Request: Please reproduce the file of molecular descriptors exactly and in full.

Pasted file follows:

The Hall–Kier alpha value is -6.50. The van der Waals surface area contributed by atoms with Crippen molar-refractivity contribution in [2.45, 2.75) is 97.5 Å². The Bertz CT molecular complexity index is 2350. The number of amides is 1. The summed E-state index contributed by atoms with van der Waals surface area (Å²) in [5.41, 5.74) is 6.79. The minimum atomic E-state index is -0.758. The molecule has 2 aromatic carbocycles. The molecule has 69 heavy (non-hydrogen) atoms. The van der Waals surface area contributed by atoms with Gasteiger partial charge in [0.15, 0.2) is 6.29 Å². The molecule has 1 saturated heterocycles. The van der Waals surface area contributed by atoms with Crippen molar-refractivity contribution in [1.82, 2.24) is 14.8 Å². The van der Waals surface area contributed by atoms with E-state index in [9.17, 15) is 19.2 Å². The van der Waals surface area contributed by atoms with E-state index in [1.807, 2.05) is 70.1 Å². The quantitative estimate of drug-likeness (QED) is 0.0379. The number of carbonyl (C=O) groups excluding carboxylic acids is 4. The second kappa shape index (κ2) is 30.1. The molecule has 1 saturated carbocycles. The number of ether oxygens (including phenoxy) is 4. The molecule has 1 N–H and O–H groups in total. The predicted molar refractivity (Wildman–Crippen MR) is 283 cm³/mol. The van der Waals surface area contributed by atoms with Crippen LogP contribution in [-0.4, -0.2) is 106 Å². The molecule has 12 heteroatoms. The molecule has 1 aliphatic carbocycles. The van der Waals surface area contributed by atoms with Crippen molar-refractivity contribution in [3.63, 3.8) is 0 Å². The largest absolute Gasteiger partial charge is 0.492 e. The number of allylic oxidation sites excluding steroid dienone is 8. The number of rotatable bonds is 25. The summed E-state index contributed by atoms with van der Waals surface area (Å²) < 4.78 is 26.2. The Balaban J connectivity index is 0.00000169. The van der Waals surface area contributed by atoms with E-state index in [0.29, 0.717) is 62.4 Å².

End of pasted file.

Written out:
The Hall–Kier alpha value is -6.50. The van der Waals surface area contributed by atoms with Crippen molar-refractivity contribution in [2.45, 2.75) is 97.5 Å². The Bertz CT molecular complexity index is 2350. The number of amides is 1. The summed E-state index contributed by atoms with van der Waals surface area (Å²) in [5.41, 5.74) is 6.79. The minimum atomic E-state index is -0.758. The molecule has 2 aromatic carbocycles. The molecule has 69 heavy (non-hydrogen) atoms. The van der Waals surface area contributed by atoms with Gasteiger partial charge in [0.15, 0.2) is 6.29 Å². The molecule has 1 saturated heterocycles. The van der Waals surface area contributed by atoms with Crippen molar-refractivity contribution in [1.82, 2.24) is 14.8 Å². The van der Waals surface area contributed by atoms with E-state index in [9.17, 15) is 19.2 Å². The van der Waals surface area contributed by atoms with E-state index in [1.807, 2.05) is 70.1 Å². The quantitative estimate of drug-likeness (QED) is 0.0379. The number of carbonyl (C=O) groups excluding carboxylic acids is 4. The second kappa shape index (κ2) is 30.1. The molecule has 1 saturated carbocycles. The number of ether oxygens (including phenoxy) is 4. The molecule has 1 N–H and O–H groups in total. The predicted molar refractivity (Wildman–Crippen MR) is 283 cm³/mol. The van der Waals surface area contributed by atoms with Crippen LogP contribution in [-0.4, -0.2) is 106 Å². The molecule has 12 heteroatoms. The molecule has 1 aliphatic carbocycles. The van der Waals surface area contributed by atoms with Crippen molar-refractivity contribution in [3.63, 3.8) is 0 Å². The largest absolute Gasteiger partial charge is 0.492 e. The number of allylic oxidation sites excluding steroid dienone is 8. The number of rotatable bonds is 25. The summed E-state index contributed by atoms with van der Waals surface area (Å²) < 4.78 is 26.2. The Balaban J connectivity index is 0.00000169. The van der Waals surface area contributed by atoms with E-state index in [0.29, 0.717) is 62.4 Å².